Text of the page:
CareFully’s research, which critically included the patient perspective, revealed 8 handy tips for compassionate communication. These tips can be implemented immediately by healthcare professionals and all those who want to be more compassionate in their professional and personal daily lives.

How can we help you?

Do you want to foster excellence in compassionate patient-centred care?

Are you actively connecting your healthcare professionals with the voices and perspectives of your patients?

CareFully and Forget Me Not have been working together to improve Compassionate Care in the Health and Aged Care sector. Caitlin Delaney works with numerous clients to advise and train staff members on supporting older Australians with the utmost care and respect.

The Compassionate Care app provides multiple learning opportunities to practice compassion in just 1 to 5 minutes a day, accessible whenever and wherever is most convenient for an individual carer. Get in touch with Caitlin at CareFully for further information about the App, or for information about a Compassionate Care program for your staff.

Chat with Caitlin

It's time to care about Aged Care

Trial Forget Me Not today. Please complete your details below and we will be in touch to arrange access to the App.




6 min read

Little and Often - Consistent Chunking

By James Stack on Nov 10, 2020 7:00:45 AM

Learn-Wellbeing-Resilience-forgetmenot-microlearningIn our last blog, we presented three core principles that serve as anchor points for best practice digital learning. One of these anchor points was the idea of ‘little and often’ which is scrutinized more deeply in this post.

The human brain is a wonderful piece of (biological) technology. It is literally designed to quickly let go of millions of bits of data (in the form of images, words, and sounds) it encounters daily while selectively storing only small amounts into memory. Our biological approach, to data management, can easily work against us remembering the things we learn!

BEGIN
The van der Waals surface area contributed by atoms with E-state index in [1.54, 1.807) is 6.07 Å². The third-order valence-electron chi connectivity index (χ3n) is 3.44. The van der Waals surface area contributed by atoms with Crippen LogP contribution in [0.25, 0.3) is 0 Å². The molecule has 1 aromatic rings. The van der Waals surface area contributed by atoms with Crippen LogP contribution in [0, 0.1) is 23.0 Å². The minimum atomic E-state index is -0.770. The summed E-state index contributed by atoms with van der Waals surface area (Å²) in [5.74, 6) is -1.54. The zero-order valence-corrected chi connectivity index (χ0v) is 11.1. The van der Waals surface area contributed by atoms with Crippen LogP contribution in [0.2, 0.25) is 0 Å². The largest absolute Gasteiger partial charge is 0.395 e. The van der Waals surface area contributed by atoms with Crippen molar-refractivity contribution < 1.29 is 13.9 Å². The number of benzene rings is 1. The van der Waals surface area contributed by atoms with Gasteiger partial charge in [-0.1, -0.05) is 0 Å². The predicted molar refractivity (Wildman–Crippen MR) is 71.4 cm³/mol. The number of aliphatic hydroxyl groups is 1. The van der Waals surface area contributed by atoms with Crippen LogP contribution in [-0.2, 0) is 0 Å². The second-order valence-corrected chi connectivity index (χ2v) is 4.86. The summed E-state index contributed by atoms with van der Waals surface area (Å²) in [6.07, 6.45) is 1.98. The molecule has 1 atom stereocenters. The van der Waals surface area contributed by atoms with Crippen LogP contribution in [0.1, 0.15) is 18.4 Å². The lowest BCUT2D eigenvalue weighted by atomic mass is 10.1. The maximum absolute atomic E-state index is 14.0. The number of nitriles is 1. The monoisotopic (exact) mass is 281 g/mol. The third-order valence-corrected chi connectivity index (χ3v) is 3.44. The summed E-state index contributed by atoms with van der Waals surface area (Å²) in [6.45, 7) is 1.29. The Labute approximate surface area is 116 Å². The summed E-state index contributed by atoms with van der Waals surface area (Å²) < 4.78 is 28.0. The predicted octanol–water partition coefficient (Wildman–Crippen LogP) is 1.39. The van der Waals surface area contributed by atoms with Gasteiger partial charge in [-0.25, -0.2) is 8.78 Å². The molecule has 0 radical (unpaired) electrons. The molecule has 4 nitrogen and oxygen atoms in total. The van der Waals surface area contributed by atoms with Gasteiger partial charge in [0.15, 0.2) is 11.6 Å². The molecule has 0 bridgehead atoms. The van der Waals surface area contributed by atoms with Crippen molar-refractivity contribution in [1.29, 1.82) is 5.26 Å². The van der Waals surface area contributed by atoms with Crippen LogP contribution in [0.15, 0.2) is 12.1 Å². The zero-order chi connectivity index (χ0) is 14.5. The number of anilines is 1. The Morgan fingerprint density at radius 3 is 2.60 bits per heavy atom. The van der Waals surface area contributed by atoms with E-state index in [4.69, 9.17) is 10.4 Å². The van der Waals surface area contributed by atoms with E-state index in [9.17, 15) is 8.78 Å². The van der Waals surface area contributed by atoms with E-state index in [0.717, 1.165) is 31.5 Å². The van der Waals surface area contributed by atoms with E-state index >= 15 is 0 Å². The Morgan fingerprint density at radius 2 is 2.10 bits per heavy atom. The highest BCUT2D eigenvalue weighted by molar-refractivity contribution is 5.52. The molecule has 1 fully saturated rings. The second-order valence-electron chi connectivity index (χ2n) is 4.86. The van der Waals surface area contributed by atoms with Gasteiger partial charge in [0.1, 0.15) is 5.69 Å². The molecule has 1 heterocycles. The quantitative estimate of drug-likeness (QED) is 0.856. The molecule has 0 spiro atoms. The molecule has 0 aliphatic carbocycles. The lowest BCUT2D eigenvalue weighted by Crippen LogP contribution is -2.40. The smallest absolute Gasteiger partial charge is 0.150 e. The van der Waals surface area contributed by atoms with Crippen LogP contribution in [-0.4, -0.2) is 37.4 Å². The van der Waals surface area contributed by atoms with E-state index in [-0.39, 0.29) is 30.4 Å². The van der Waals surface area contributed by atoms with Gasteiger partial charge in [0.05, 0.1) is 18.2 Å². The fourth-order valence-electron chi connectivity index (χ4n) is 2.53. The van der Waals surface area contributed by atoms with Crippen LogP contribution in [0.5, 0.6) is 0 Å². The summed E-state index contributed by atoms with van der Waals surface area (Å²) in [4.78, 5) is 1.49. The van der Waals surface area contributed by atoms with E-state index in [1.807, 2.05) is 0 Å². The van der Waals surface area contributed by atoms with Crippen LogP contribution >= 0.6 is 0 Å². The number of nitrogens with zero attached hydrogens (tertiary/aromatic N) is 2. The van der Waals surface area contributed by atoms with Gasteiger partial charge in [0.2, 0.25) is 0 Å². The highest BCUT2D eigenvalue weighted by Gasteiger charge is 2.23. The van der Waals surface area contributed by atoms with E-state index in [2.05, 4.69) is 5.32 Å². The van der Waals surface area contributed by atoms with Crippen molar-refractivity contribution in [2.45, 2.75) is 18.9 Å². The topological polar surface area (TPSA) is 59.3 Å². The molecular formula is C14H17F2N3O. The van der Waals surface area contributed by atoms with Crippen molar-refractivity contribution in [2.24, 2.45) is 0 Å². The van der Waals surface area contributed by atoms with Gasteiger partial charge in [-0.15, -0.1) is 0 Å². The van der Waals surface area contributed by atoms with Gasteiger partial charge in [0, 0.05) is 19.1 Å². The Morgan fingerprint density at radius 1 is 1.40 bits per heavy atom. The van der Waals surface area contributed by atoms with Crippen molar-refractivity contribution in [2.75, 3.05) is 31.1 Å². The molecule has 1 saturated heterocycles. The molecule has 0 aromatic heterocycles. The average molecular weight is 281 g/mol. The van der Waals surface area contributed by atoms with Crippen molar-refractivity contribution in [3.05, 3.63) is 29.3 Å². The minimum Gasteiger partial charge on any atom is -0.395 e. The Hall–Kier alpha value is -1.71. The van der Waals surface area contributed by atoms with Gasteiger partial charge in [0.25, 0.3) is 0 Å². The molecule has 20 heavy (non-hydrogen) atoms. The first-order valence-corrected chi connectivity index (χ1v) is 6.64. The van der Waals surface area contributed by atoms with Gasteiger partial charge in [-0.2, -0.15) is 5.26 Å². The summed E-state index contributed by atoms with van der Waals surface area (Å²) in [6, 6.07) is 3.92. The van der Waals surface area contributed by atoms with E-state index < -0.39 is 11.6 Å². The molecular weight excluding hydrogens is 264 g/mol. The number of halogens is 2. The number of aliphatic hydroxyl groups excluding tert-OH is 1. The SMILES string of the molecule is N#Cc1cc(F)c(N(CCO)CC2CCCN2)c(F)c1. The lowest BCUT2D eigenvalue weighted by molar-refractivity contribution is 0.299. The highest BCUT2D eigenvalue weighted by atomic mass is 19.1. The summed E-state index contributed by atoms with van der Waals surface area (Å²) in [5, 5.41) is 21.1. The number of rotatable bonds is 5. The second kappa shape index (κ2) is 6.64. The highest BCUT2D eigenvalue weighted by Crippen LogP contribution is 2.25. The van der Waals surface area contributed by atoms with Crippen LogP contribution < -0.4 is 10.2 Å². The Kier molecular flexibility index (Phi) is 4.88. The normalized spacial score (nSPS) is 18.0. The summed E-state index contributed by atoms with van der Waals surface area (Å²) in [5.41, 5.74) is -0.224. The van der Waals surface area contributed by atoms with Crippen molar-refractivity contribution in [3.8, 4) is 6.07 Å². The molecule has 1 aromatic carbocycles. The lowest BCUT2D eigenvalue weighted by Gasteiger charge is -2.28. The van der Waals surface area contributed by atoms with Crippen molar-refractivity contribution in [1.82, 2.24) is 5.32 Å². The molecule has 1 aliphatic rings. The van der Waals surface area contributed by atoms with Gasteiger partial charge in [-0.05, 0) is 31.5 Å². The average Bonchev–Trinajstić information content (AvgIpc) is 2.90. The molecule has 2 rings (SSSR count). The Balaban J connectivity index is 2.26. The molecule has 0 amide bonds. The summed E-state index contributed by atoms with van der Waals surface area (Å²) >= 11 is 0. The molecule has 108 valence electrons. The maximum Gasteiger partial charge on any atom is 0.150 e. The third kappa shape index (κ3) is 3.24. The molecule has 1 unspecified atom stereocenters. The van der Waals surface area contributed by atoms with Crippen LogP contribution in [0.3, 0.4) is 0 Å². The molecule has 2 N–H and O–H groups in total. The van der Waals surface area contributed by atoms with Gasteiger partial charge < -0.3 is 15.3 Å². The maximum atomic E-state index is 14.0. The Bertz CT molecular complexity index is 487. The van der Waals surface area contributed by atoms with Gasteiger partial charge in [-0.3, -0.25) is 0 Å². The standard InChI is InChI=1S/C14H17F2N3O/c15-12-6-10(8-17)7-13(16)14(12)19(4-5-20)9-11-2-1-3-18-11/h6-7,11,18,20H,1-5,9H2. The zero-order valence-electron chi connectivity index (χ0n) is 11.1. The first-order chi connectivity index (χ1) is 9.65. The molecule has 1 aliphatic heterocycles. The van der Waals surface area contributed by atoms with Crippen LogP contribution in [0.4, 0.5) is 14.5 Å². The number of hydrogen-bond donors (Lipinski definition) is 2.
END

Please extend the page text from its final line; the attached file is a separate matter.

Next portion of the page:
When you combine the brain’s preference to quickly jettison data with the demands of modern learners who have only 4.2 minutes a day to learn, the value of ‘little and often’ becomes clearer.

If the brain needs to be ‘prompted’ to store knowledge (achieved through learning) and this prompting needs to fit in with the demands of a modern lifestyle; it makes sense that learning experiences should be little

given that the experiences will be easier to store…

and therefore, will require less prompting…

and the experiences can more easily be squeezed in between other priorities and responsibilities the learner is managing.

But what does ‘little’ look like?

Forget-Me-Not-LearningMicrolearning provides one way of visualising ‘little’ digital experiences. Microlearning uses short, focused interactions targeting an increase in learners’ knowledge and skills across a single topic.

Microlearning fits seamlessly into modern learners ‘bite-sized lives’ – where everyone is multitasking and quickly changing between modes of work, travel and socialising.

As a result, microlearning needs to be ubiquitous… learning needs to happen everywhere (in fact anywhere) and whenever the learner has time.  But it doesn’t mean we flood or inundate learners… it’s about establishing a personalised rhythm (that fits within a negotiated organisational schedule or program).

Little = Chunks